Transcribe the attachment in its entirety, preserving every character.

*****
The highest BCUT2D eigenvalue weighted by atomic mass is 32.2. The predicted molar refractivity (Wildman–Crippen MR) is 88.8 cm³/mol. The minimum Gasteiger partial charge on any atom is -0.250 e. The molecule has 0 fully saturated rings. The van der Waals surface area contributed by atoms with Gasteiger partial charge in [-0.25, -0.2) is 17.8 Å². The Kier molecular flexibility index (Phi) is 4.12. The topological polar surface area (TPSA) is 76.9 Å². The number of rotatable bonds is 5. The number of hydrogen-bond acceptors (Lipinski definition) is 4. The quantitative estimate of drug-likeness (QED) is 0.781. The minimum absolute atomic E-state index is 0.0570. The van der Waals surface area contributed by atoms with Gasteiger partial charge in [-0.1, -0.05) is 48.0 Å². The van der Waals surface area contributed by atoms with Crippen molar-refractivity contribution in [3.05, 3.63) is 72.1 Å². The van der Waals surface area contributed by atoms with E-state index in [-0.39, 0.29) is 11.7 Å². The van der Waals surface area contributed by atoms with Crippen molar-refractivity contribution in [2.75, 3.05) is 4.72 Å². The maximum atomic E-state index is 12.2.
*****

The highest BCUT2D eigenvalue weighted by atomic mass is 32.2. The predicted molar refractivity (Wildman–Crippen MR) is 88.8 cm³/mol. The minimum Gasteiger partial charge on any atom is -0.250 e. The molecule has 0 fully saturated rings. The van der Waals surface area contributed by atoms with Gasteiger partial charge in [-0.25, -0.2) is 17.8 Å². The Kier molecular flexibility index (Phi) is 4.12. The topological polar surface area (TPSA) is 76.9 Å². The number of rotatable bonds is 5. The number of hydrogen-bond acceptors (Lipinski definition) is 4. The quantitative estimate of drug-likeness (QED) is 0.781. The minimum absolute atomic E-state index is 0.0570. The van der Waals surface area contributed by atoms with Gasteiger partial charge in [-0.1, -0.05) is 48.0 Å². The van der Waals surface area contributed by atoms with Crippen molar-refractivity contribution in [3.05, 3.63) is 72.1 Å². The van der Waals surface area contributed by atoms with E-state index in [-0.39, 0.29) is 11.7 Å². The van der Waals surface area contributed by atoms with Crippen molar-refractivity contribution in [2.75, 3.05) is 4.72 Å². The maximum atomic E-state index is 12.2.